A look at the electrolysis of water. This is the process for the electrochemical decomposition of water in a divided electrolytic cell by electrolysis. Electrolysis is the process of changing the chemical structure of a compound using electrical energy.
The result is the decomposition of water (H2O) into oxygen (O2) and hydrogen gas (H2) due to an electric current being passed through the water.
The electrolysis of one mole of water produces a mole of hydrogen gas and a half-mole of oxygen gas.
Balancing the above molecular formulae gives: 2H2O ➜ 2H2 + O2
It is normal to add a water soluble electrolyte to increase the conductivity.
In an electrolyte the water is separated into hydrogen ions H+ and hydroxide ions OH– as below:
2H2O → 2H+ + 2OH–
A voltage applied to the electrodes results in electrons given to the hydrogen ions at the cathode (-ve), producing hydrogen by a reduction reaction:
2H+ + 2e– →? H2↑
At the anode (+ve) the electrons are removed from the hydroxide ions, producing oxygen and water by an oxidation reaction:
2OH– H2O + 1/2O2↑ + 2e–
The ↑ indicates the hydrogen gas released at the cathode and the oxygen gas released at the anode.
Energy consumed per standard volume of hydrogen is 11.7 MJm-3 or 142 MJ/kg (39.2kWh/kg) for a process that is 100% efficient. In reality the process is between 70% and 80% efficient depending on the electrolyte used and the exact process. Hence 50 to 55kWh of electricity is used to produce 1kg of hydrogen gas.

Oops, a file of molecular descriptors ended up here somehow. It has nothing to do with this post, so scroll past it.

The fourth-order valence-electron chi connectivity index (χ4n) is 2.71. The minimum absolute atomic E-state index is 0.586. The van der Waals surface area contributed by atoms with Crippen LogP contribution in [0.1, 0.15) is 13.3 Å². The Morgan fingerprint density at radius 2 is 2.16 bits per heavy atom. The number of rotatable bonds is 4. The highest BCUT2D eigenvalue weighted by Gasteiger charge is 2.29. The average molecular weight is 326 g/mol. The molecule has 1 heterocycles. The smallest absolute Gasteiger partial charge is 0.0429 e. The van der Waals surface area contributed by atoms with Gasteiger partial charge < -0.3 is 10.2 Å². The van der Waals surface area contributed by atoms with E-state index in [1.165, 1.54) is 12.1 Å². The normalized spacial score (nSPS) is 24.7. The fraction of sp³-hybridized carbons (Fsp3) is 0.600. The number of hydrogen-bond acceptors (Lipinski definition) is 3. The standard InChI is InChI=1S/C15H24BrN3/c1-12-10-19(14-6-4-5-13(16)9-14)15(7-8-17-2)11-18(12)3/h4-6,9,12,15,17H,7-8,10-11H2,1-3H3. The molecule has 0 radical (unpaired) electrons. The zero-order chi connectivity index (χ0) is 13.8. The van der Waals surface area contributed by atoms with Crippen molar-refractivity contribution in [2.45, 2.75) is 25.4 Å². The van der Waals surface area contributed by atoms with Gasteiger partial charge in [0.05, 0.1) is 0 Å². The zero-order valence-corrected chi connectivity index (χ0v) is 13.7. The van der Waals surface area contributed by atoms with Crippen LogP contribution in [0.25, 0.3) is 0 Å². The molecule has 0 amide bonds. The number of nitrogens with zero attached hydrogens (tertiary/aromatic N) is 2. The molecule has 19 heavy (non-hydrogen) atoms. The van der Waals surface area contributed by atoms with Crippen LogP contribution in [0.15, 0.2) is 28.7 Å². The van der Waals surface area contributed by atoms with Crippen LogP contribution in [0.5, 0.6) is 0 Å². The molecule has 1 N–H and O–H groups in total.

- Fuel Cell – most commonly cited example is the hydrogen fuel cell, in which hydrogen and oxygen are combined, producing electric current and water.
- Water – the most extraordinary material
The electrodes are a critical part in the electrolysis of water and so worth looking at in detail. They move the electrons into or out of a solution by conduction. The positive electrode is called the anode and the negative electrode is called the cathode. For the electrolysis of water both electrodes are normally made from platinum.
Active Material – the material in the electrodes that takes part in the electrochemical reactions which store-deliver the electrical energy.
Activation Overpotential – the overpotential which results from the restrictions imposed by the kinetics of charge transfer at an electrode.
Geometric Electrode Area – the surface area of an electrode calculated from its geometrical dimensions.
Irreversible Electrode – an electrode with an irreversible electrode reaction.
Standard Electrode Potential – The reversible potential of an electrode with all the active materials in their standard states.
True Electrode Area – the surface area of an electrode taking into consideration the surface roughness. For a perfectly smooth electrode, it is equal to the geometric electrode area. For most electrodes the area is larger than the geometric area. The ratio of the two defines the roughness factor.